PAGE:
Expatriate foreign correspondent Jon Kaiman “was accused by two women, each once his friend, of behaving badly during separate casual sexual encounters, four years apart.” His story was told by Emily Yoffe for Reason.

Online show creator and YouTube personality Andy Signore had an affair with a woman who then accused him of forcing himself on her. He was under a gag order for almost two years, lost his job, and was isolated from his peers, not to mention the fallout in his marriage (which he admits is obviously of his own making). Once he was able to speak, text messages and email threads reveal that the relationship was consensual. Signore is working on starting over.

There are men who won’t talk publicly about this, who even a year or so on are still too deeply entrenched in the fallout. I heard from a man who said the worst part of his whole Me Too situation was the harassment of his current partner.

He won’t apologize for what the mob says he did wrong. He keeps doing his work, despite it being much more difficult to make inroads in his industry. A writer who watched his career fall apart has quit writing altogether, and doesn’t think he’ll ever go back to it. He’s mostly glad to not feel suicidal anymore.

Suicide Is Not Collateral Damage to Dismiss

There are people who couldn’t take it and killed themselves. Figure skater John Couglin was accused of sexual misconduct by three women, two who were minors, and took his own life after calling the accusations “unfounded.” So, too, Swedish actor and director Benny Fredriksson, who was accused of insisting that an actress get an abortion if she wanted a particular role. He claimed that he’d said he was sorry she couldn’t take a role because of her pregnancy. The fallout of the accusation led him to kill himself.

Allegations fly fast and furious within small communities. The men in question believe they are supporters of women. They are leftist, liberal, anti-Trump, pro-female. Coming to find that women they knew, or were romantically involved with, believe that they did this horrible thing is agonizing in itself. Having those grievances aired publicly often comes as a shock.

Much like Weinstein’s now iconic white bathrobe is a fixture in each of the stories that surfaced against him, the public airing is an essential element of any Me Too story. The experience of being cancelled and having your community turn on you is overwhelming. The intent behind Me Too, that women should not feel silenced and powerless after sexual harassment, assault, or worse by powerful men has its place in culture.

But these new standards are continuously morphing. Male misbehavior against women now can be whatever the women feel it is, and since some of these allegations are five or ten years old, men didn’t know the new rules going in.

It Takes a Few Broken Eggs to Make an Movement

Those who still support Me Too and its methods balk at the idea that there’s anything wrong with men losing their lives and livelihoods due to these accusations, or insist it doesn’t happen. Author Jim C. Hines thinks that because false accusations of rape are 5.9 percent of those reported, it’s more important to uphold victims than to make sure the accused are given a fair hearing.

He references the case of Jon Cheshire, a teenager accused of rape who hanged himself. His mother followed in her son’s suicidal steps, dying by hanging a year later. The classmate who accused Cheshire later withdrew her complaint.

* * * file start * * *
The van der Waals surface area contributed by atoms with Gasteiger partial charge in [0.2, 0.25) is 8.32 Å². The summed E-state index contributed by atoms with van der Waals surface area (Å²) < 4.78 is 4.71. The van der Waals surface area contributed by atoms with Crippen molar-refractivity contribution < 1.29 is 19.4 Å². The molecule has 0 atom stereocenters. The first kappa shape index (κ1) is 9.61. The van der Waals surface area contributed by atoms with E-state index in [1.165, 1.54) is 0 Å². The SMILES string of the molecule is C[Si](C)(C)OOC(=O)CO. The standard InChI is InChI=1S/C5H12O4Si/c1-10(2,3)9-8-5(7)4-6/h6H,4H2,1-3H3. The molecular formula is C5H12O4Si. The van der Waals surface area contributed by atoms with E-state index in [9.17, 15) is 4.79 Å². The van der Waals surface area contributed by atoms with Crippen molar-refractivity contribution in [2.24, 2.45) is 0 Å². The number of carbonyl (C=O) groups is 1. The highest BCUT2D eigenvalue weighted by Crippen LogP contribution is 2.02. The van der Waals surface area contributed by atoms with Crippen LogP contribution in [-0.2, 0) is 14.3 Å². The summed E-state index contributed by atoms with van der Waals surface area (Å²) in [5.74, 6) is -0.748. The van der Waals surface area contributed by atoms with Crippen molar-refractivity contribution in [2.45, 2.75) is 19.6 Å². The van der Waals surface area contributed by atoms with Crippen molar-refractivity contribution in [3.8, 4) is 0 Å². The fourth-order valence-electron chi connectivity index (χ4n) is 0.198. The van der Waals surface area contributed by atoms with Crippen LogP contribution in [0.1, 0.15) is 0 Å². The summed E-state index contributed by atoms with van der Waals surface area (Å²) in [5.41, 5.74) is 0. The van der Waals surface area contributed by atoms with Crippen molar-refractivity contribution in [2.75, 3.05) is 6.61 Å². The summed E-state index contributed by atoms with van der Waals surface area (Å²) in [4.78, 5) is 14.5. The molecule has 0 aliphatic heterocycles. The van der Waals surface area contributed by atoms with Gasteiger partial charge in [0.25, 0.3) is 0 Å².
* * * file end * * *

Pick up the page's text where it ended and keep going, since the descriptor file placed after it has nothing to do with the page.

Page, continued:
Hines doesn’t think Cheshire’s death is enough evidence that false accusations ruin lives.

“Tragic as that is,” Hines tweeted, “it doesn’t prove ‘a lot of people’ have their lives ruined. It doesn’t counter the statistics showing the opposite. I’m tired of this derailment tactic. I’m tired of the false equivalence. No, not even false equivalence, because so many of these people are so much *more* worried about being ‘falsely’ accused of rape.” Hines doesn’t think Cheshire’s death is enough evidence that false accusations ruin lives.

Nicole Bedera, Ph.D sociology student who is writing her dissertation on the topic, “set out to gather evidence of whether or not men accused of rape really had their ‘lives ruined,’” she wrote on Twitter. “I never found any evidence of a ruined life. But I heard alot of stories from survivors about overwhelming trauma, including a lot of suicide attempts. Stop perpetuating the myth that rape allegations ‘ruin lives.’ They don’t. But spreading that myth around has real implications for survivors who will be traumatized over and over again by the people who believe that a perpetrator’s ‘ruined life’ is all there is at stake.”

Instead, she believes that the men who claim to have been falsely accused use their Me Too stories as a way to pick up chicks. Bedera wrote of her subject, whom she calls Justin: “It went like this: (1) bring up the allegation as proof of how ‘honest’ and ‘vulnerable’ you are; (2) show a misleading set of texts as evidence that the allegation was false; (3) tell the new date that you totally understand if she is uncomfortable; (4) set second date.”

Perhaps she would be happier if her subject hid his Me Too situation to potential romantic partners, or was intentionally dishonest, or lived like a eunuch and did not pursue amorous engagements at all?

This method of take-down has been applied to men who are just not that powerful, men who have standing in their community, sure, but are easy to get around, to defame, and to destroy. These are men who don’t have the kind of power and influence of Weinstein or any of these other brand-name guys, but the same methods were applied to destroy them. What should have happened in these cases was a conversation, not a complete character defamation.

It is harming to both men and women to destroy the standards of conduct between the sexes and replace it with a collection of feelings that change months, years, or even a decade later. Both end up on edge, second guessing their interactions. The men who are caught in this snare have a right to know what the rules are before they break them. Punishment by social mobbing is never an acceptable form of justice.

Libby Emmons is a Senior Contributor to The Federalist. She is a writer and mother living in Brooklyn, NY. Follow her on Twitter @li88ynyc.